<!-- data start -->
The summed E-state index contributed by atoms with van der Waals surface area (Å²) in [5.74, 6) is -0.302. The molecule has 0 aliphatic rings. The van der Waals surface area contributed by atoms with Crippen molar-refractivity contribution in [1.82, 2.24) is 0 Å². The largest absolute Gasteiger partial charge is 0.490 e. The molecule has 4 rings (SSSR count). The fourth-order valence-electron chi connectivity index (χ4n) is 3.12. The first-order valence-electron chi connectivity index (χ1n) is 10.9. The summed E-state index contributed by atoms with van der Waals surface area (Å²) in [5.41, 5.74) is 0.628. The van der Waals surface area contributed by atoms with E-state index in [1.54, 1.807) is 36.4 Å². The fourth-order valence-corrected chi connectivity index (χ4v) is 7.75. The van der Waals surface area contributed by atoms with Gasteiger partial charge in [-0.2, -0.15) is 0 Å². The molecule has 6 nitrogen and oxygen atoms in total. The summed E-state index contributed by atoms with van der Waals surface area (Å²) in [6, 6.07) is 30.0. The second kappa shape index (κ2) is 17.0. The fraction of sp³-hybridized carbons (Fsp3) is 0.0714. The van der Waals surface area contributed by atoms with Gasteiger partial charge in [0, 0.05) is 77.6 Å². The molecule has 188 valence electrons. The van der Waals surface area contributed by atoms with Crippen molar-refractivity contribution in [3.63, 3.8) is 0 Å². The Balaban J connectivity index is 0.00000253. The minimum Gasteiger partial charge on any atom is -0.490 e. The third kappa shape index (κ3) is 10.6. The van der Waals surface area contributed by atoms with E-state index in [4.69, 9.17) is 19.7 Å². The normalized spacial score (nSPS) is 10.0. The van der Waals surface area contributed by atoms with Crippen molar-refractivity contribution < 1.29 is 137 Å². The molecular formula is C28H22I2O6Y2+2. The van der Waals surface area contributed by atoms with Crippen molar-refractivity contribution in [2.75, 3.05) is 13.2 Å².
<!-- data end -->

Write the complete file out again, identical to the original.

The summed E-state index contributed by atoms with van der Waals surface area (Å²) in [5.74, 6) is -0.302. The molecule has 0 aliphatic rings. The van der Waals surface area contributed by atoms with Crippen molar-refractivity contribution in [1.82, 2.24) is 0 Å². The largest absolute Gasteiger partial charge is 0.490 e. The molecule has 4 rings (SSSR count). The fourth-order valence-electron chi connectivity index (χ4n) is 3.12. The first-order valence-electron chi connectivity index (χ1n) is 10.9. The summed E-state index contributed by atoms with van der Waals surface area (Å²) in [5.41, 5.74) is 0.628. The van der Waals surface area contributed by atoms with E-state index in [1.54, 1.807) is 36.4 Å². The fourth-order valence-corrected chi connectivity index (χ4v) is 7.75. The van der Waals surface area contributed by atoms with Gasteiger partial charge in [-0.2, -0.15) is 0 Å². The molecule has 6 nitrogen and oxygen atoms in total. The summed E-state index contributed by atoms with van der Waals surface area (Å²) in [6, 6.07) is 30.0. The second kappa shape index (κ2) is 17.0. The fraction of sp³-hybridized carbons (Fsp3) is 0.0714. The van der Waals surface area contributed by atoms with Gasteiger partial charge in [0, 0.05) is 77.6 Å². The molecule has 188 valence electrons. The van der Waals surface area contributed by atoms with Crippen molar-refractivity contribution in [3.63, 3.8) is 0 Å². The Balaban J connectivity index is 0.00000253. The minimum Gasteiger partial charge on any atom is -0.490 e. The third kappa shape index (κ3) is 10.6. The van der Waals surface area contributed by atoms with E-state index in [4.69, 9.17) is 19.7 Å². The normalized spacial score (nSPS) is 10.0. The van der Waals surface area contributed by atoms with Crippen molar-refractivity contribution < 1.29 is 137 Å². The molecular formula is C28H22I2O6Y2+2. The van der Waals surface area contributed by atoms with Crippen molar-refractivity contribution in [2.75, 3.05) is 13.2 Å².